Companies

Equity Bank’s mobile phone loans hit Sh14bn

Summary

  • Equity Bank said 81 per cent of its loans are now being disbursed through Equitel, allowing it to cut stationery and staff costs.
  • The lender said it has issued two million Equitel sim cards of which 90 per cent are activated.
  • Equity’s loan book grew to Sh275 billion in the first quarter compared to Sh224 billion in March last year while customer savings rose to Sh299 billion from Sh276 billion a year earlier.

Equity Bank on Tuesday reported a more than doubling of loans disbursed through its mobile money platform, Equitel, to Sh14.1 billion and a 20 per cent increase in its first quarter profits to Sh5.1 billion.

The bank said 81 per cent of its loans are now being disbursed through the mobile platform, allowing it to cut stationery and staff costs.

“We have issued two million Equitel sim cards of which 90 per cent are activated,” the bank’s chief executive, James Mwangi, said.

The steep increase in the volume of loans disbursed through the phone also benefited from the fact that the average size of loan disbursed through Equitel grew to Sh42,000 from Sh7,000 in December.

Equity’s loan book grew to Sh275 billion in the first quarter compared to Sh224 billion in March last year while customer savings rose to Sh299 billion from Sh276 billion a year earlier.

Mr Mwangi, however, disclosed that Equity cut back on take up of fixed deposits after it tapped into cheap funding from the international market during the Global Entrepreneurship Summit last year.

The bank received Sh20 billion at an average four per cent per annum compared to average fixed deposit rate of 7.5 per cent.

Cheaper funding saw the bank’s net interest income grow 37 per cent to Sh10.4 billion while interest from government security rose to Sh1.2 billion, reflecting the change in strategy that has seen the bank increase its lending to the Treasury.

Equity held Sh62 billion in government securities as at end of March up from Sh42.7 billion in December and Mr Mwangi said the bank invested an additional Sh20 billion in April.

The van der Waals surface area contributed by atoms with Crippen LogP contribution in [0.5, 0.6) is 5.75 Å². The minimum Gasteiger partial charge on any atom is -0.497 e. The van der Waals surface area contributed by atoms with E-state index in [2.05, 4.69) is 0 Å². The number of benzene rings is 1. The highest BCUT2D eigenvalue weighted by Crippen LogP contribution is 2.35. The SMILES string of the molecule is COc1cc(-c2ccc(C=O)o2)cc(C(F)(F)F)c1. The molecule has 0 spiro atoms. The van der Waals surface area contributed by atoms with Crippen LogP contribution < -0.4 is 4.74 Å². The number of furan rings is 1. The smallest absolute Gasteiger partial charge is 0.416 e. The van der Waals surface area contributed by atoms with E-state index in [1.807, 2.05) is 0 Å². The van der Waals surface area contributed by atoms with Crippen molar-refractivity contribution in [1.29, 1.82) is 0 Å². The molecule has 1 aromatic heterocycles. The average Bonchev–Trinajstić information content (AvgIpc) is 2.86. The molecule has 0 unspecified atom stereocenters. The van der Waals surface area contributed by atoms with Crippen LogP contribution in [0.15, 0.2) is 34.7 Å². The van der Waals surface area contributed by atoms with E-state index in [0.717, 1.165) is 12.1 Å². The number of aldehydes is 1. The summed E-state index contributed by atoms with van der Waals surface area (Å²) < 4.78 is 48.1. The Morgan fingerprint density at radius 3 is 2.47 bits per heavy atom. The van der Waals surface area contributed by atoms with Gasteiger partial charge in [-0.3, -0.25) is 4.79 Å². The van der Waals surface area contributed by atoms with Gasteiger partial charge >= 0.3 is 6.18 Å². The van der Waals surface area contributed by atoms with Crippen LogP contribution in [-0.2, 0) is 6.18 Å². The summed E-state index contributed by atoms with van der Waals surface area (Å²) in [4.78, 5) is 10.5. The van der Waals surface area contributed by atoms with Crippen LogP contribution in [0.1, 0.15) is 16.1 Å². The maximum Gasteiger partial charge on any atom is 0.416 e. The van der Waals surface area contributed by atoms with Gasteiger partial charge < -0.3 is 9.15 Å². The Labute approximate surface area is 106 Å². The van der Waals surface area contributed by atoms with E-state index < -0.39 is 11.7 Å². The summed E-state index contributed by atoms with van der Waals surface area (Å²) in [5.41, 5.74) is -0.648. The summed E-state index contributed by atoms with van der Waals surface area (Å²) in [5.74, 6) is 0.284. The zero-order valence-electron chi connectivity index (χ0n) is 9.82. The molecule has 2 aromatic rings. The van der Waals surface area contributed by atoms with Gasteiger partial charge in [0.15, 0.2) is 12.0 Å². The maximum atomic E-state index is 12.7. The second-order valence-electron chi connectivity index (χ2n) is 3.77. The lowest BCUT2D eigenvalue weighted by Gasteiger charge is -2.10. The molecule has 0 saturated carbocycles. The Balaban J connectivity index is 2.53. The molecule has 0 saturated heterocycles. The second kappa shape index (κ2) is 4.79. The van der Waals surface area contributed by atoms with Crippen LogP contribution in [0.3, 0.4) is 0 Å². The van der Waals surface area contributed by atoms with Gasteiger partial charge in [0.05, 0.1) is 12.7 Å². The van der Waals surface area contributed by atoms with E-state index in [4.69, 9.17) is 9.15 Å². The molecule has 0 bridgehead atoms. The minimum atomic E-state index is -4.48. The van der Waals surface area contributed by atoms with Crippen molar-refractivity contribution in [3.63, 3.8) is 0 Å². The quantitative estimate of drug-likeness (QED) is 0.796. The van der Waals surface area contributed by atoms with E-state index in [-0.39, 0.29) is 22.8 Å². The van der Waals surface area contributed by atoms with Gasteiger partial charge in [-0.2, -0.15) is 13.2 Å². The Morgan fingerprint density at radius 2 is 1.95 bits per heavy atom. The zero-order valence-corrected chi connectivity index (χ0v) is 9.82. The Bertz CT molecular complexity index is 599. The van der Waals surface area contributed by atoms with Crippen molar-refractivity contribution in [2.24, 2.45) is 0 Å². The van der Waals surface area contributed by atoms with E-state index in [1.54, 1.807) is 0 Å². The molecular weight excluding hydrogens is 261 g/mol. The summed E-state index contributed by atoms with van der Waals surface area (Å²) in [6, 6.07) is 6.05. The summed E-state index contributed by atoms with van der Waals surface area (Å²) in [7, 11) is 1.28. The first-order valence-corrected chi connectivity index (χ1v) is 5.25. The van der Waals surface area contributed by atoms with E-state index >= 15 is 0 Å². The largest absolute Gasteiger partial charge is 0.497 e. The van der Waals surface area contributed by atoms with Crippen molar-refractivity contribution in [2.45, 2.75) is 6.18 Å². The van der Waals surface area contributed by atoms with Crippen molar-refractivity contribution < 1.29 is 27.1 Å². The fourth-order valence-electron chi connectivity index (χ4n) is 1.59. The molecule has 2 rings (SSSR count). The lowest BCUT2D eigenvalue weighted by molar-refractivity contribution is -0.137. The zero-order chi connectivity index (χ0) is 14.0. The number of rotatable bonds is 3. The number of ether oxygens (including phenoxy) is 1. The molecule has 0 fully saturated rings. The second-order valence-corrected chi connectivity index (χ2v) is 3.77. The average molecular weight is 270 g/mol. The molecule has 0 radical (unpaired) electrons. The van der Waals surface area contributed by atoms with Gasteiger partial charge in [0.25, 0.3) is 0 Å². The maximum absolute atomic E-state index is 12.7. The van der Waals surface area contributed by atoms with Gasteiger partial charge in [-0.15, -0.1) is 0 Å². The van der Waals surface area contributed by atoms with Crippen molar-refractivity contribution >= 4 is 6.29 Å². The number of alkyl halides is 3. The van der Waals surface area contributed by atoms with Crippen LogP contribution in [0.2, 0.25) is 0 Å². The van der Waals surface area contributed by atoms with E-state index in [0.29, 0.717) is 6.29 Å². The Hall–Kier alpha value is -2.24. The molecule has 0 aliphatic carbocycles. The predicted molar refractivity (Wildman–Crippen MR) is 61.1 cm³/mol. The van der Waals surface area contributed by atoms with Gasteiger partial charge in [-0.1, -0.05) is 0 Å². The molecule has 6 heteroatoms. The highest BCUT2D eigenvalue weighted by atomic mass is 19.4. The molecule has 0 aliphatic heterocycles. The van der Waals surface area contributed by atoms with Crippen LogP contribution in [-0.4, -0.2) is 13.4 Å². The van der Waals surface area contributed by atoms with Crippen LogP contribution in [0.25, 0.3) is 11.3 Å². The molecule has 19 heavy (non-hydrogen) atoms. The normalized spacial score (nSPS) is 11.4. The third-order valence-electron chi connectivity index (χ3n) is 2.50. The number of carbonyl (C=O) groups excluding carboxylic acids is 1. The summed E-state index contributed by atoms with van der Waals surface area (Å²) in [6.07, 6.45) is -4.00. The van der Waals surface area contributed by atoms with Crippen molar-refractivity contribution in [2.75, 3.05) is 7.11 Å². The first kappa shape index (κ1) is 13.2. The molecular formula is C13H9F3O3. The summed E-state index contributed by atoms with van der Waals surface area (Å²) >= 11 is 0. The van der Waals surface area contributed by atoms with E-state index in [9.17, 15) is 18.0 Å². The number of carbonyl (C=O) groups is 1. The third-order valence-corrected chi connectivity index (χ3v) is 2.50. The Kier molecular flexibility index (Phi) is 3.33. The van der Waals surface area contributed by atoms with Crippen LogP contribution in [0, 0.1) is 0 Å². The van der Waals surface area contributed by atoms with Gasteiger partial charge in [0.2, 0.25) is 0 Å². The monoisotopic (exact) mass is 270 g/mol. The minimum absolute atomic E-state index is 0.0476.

Lending to government, which offers a lower return than loans to private borrowers, is usually an indication of reduced appetite for risk in the productive sectors of the economy.

Mr Mwangi argued that the lending to government did not mean lack of opportunity in the private sector, but a conservative approach that is meant to avoid defaults while utilising idle cash in its books.

READ: Equity Bank raises by 15 times the amount customers can borrow through phone

Equity’s cash holdings dropped to Sh48.3 billion from Sh62 billion last year, a development Mr Mwangi attributed to growth of agency banking that enables agents to use own balances to serve the bank’s customers.

Increased lending to government, however, hit the bank’s balance sheet as it was forced to book revaluation losses of Sh8.4 billion associated with change in prices of Treasury bills and bonds available for sale to the bank.

The results also show that Equity relied on improved performance of its Kenyan operation to wipe off a 45 per cent drop in earnings from its regional subsidiaries.

South Sudan, which devalued its currency by 84 per cent last year, recorded the sharpest profit drop of 95 per cent to Sh20 million.

Rwanda’s earnings dropped by 50 per cent to Sh60 million, Democratic Republic of Congo was down 41 per cent to Sh70 million while Tanzania fell 12 per cent to Sh80 million. Uganda was the only subsidiary to post a growth of two per cent to Sh90 million.

Mr Mwangi attributed the drop in profits at Equity’s subsidiaries to increased investment in branch expansion and a change in loan provisioning guidelines in Rwanda.

“In Tanzania, we doubled our branches from six to 13 while in DRC we opened additional 19 branches. Kenya can afford us a luxury to show an increase in profits even as we grow the subsidiaries,” he said.

Management said it was not considering acquiring a lender in the Kenyan market, noting that the process consumed a lot of resources and time to integrate merged operations.

There has been speculation of mergers and consolidation in the Kenyan banking sector following turbulence that has mostly affected small lenders.

KCB is in the process of conducting a due diligence on Chase Bank, which is under statutory management, while I & M is wrapping up the acquisition of Giro Bank.

Data from Central Bank of Kenya shows the banking sector did not grow in the first quarter of the year, a rare happening for an industry that has consistently posted double digit growth in the past five years.

The CBK data shows that bad loans rose to eight per cent of the total loan book including at Equity Bank which has a non-performing loans ratio of 3.8 per cent.

The turbulence in the banking industry has been associated with the recent collapse of Dubai Bank, Imperial and most recently Chase Bank under the weight of massive fraud and reckless insider lending.

Equity Bank has Sh2.3 billion in insider loans, which management said has been taken by executive directors. The bank said it has a policy against lending to non-executive directors nor doing any business with them.

Executive directors can access car loans and mortgage. Mr Mwangi said he does not have a loan with the bank.

CBK has called for an audit of all insider loans in the industry.